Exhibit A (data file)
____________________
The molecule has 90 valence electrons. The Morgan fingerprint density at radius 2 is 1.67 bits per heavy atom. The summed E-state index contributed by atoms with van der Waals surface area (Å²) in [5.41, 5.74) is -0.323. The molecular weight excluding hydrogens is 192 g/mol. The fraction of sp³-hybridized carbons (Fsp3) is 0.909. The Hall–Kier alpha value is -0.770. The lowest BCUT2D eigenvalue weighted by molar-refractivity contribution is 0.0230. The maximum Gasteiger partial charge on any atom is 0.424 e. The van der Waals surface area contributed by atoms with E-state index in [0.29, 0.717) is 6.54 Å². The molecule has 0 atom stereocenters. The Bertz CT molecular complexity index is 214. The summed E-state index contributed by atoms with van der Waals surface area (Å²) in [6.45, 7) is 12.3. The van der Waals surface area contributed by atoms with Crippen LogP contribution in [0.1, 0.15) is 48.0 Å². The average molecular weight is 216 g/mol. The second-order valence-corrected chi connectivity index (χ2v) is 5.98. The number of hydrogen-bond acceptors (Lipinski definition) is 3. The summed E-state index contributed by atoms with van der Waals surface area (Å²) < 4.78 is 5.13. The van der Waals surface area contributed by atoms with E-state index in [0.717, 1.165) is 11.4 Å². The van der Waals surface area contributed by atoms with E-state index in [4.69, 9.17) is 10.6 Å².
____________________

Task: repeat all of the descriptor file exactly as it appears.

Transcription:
The molecule has 90 valence electrons. The Morgan fingerprint density at radius 2 is 1.67 bits per heavy atom. The summed E-state index contributed by atoms with van der Waals surface area (Å²) in [5.41, 5.74) is -0.323. The molecular weight excluding hydrogens is 192 g/mol. The fraction of sp³-hybridized carbons (Fsp3) is 0.909. The Hall–Kier alpha value is -0.770. The lowest BCUT2D eigenvalue weighted by molar-refractivity contribution is 0.0230. The maximum Gasteiger partial charge on any atom is 0.424 e. The van der Waals surface area contributed by atoms with E-state index in [0.29, 0.717) is 6.54 Å². The molecule has 0 atom stereocenters. The Bertz CT molecular complexity index is 214. The summed E-state index contributed by atoms with van der Waals surface area (Å²) in [6.45, 7) is 12.3. The van der Waals surface area contributed by atoms with Crippen LogP contribution in [0.1, 0.15) is 48.0 Å². The average molecular weight is 216 g/mol. The second-order valence-corrected chi connectivity index (χ2v) is 5.98. The number of hydrogen-bond acceptors (Lipinski definition) is 3. The summed E-state index contributed by atoms with van der Waals surface area (Å²) < 4.78 is 5.13. The van der Waals surface area contributed by atoms with E-state index in [0.717, 1.165) is 11.4 Å². The van der Waals surface area contributed by atoms with E-state index in [4.69, 9.17) is 10.6 Å².